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The Collaborative International Dictionary of English v.0.48:

Ray \Ray\, n. [F. raie, L. raia. Cf. Roach.] (Zool.) (a) Any one of numerous elasmobranch fishes of the order Raiae, including the skates, torpedoes, sawfishes, etc. (b) In a restricted sense, any of the broad, flat, narrow-tailed species, as the skates and sting rays. See Skate. [1913 Webster] Bishop ray, a yellow-spotted, long-tailed eagle ray (Aetobatus narinari syn. Stoasodon narinari) of the Southern United States and the West Indies; also called the spotted eagle ray and white-spotted eagle ray. Butterfly ray, a short-tailed American sting ray (Pteroplatea Maclura), having very broad pectoral fins. Devil ray. See Sea Devil. Eagle ray, any large ray of the family Myliobatidae, or Aetobatidae. The common European species (Myliobatis aquila) is called also whip ray, and miller. Electric ray, or Cramp ray, a torpedo. Starry ray, a common European skate (Raia radiata). Sting ray, any one of numerous species of rays of the family Trygonidae having one or more large, sharp, barbed dorsal spines on the whiplike tail. Called also stingaree. [1913 Webster]
The Collaborative International Dictionary of English v.0.48:

Sting \Sting\, n. [AS. sting a sting. See Sting, v. t.] 1. (Zool.) Any sharp organ of offense and defense, especially when connected with a poison gland, and adapted to inflict a wound by piercing; as the caudal sting of a scorpion. The sting of a bee or wasp is a modified ovipositor. The caudal sting, or spine, of a sting ray is a modified dorsal fin ray. The term is sometimes applied to the fang of a serpent. See Illust. of Scorpion. [1913 Webster] 2. (Bot.) A sharp-pointed hollow hair seated on a gland which secrets an acrid fluid, as in nettles. The points of these hairs usually break off in the wound, and the acrid fluid is pressed into it. [1913 Webster] 3. Anything that gives acute pain, bodily or mental; as, the stings of remorse; the stings of reproach. [1913 Webster] The sting of death is sin. --1 Cor. xv. 56. [1913 Webster] 4. The thrust of a sting into the flesh; the act of stinging; a wound inflicted by stinging. "The lurking serpent's mortal sting." --Shak. [1913 Webster] 5. A goad; incitement. --Shak. [1913 Webster] 6. The point of an epigram or other sarcastic saying. [1913 Webster] Sting moth (Zool.), an Australian moth (Doratifera vulnerans) whose larva is armed, at each end of the body, with four tubercles bearing powerful stinging organs. Sting ray. (Zool.) See under 6th Ray. Sting winkle (Zool.), a spinose marine univalve shell of the genus Murex, as the European species (Murex erinaceus). See Illust. of Murex. [1913 Webster]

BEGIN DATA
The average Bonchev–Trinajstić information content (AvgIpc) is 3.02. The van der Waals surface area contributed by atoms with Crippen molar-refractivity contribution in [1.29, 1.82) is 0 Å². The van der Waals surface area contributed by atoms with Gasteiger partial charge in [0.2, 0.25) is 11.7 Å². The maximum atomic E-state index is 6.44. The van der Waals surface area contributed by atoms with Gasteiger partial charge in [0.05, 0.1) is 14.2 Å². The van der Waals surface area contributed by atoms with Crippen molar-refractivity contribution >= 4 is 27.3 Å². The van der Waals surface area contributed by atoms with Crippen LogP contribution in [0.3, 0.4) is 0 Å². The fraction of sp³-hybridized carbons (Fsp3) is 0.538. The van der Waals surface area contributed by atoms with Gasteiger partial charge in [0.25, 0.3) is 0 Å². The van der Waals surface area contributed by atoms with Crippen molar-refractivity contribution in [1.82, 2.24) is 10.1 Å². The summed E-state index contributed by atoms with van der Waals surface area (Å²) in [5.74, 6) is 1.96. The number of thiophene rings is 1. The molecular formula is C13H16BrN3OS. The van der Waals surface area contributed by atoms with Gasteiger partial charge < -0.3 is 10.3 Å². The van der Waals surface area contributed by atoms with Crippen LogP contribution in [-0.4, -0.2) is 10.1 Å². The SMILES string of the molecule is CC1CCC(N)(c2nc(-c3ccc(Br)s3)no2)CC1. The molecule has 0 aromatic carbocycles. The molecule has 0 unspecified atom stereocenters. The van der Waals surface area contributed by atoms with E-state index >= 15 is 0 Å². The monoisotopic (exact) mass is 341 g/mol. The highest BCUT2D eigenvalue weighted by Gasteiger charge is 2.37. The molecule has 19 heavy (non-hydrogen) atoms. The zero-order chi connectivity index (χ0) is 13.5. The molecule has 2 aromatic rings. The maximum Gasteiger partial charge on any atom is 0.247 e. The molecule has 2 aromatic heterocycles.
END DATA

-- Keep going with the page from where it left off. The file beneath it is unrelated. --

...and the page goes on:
The Collaborative International Dictionary of English v.0.48:

Sting ray \Sting ray\ or Stingray \Sting"ray`\, n. Any one of numerous rays of the family Dasyatidae, syn. Trygonidae, having one or more large sharp barbed dorsal spines, on the whiplike tail, capable of inflicting severe wounds. Some species reach a large size, and some, esp., on the American Pacific coast, are very destructive to oysters. [Webster 1913 Suppl.]